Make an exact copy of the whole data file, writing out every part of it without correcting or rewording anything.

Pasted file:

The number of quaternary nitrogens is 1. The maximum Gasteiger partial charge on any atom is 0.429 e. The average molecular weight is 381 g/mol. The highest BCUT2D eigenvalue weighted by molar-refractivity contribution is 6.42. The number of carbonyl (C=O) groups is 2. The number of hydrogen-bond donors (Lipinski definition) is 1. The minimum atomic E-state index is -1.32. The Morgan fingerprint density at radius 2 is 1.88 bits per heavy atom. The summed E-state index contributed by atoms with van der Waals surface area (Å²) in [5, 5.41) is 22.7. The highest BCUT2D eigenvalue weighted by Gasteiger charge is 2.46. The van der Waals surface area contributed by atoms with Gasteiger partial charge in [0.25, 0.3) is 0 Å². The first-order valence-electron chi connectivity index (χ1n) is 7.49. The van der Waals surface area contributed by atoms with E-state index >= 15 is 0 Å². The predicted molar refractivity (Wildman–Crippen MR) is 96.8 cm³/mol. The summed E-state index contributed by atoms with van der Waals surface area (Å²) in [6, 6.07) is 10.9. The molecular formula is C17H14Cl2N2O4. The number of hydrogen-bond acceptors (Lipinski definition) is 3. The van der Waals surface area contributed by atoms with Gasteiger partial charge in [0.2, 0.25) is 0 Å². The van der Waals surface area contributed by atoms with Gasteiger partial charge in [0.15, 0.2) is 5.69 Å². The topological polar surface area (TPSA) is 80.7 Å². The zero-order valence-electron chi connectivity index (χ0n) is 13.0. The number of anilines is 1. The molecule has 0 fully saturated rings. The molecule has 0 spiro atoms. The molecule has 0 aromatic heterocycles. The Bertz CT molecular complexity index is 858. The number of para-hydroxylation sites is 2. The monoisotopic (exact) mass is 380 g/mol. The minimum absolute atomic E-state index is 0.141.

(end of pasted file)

The number of quaternary nitrogens is 1. The maximum Gasteiger partial charge on any atom is 0.429 e. The average molecular weight is 381 g/mol. The highest BCUT2D eigenvalue weighted by molar-refractivity contribution is 6.42. The number of carbonyl (C=O) groups is 2. The number of hydrogen-bond donors (Lipinski definition) is 1. The minimum atomic E-state index is -1.32. The Morgan fingerprint density at radius 2 is 1.88 bits per heavy atom. The summed E-state index contributed by atoms with van der Waals surface area (Å²) in [5, 5.41) is 22.7. The highest BCUT2D eigenvalue weighted by Gasteiger charge is 2.46. The van der Waals surface area contributed by atoms with Gasteiger partial charge in [0.25, 0.3) is 0 Å². The first-order valence-electron chi connectivity index (χ1n) is 7.49. The van der Waals surface area contributed by atoms with E-state index >= 15 is 0 Å². The predicted molar refractivity (Wildman–Crippen MR) is 96.8 cm³/mol. The summed E-state index contributed by atoms with van der Waals surface area (Å²) in [6, 6.07) is 10.9. The molecular formula is C17H14Cl2N2O4. The number of hydrogen-bond acceptors (Lipinski definition) is 3. The van der Waals surface area contributed by atoms with Gasteiger partial charge in [0.2, 0.25) is 0 Å². The van der Waals surface area contributed by atoms with Gasteiger partial charge in [0.15, 0.2) is 5.69 Å². The topological polar surface area (TPSA) is 80.7 Å². The zero-order valence-electron chi connectivity index (χ0n) is 13.0. The number of anilines is 1. The molecule has 0 fully saturated rings. The molecule has 0 spiro atoms. The molecule has 0 aromatic heterocycles. The Bertz CT molecular complexity index is 858. The number of para-hydroxylation sites is 2. The monoisotopic (exact) mass is 380 g/mol. The minimum absolute atomic E-state index is 0.141.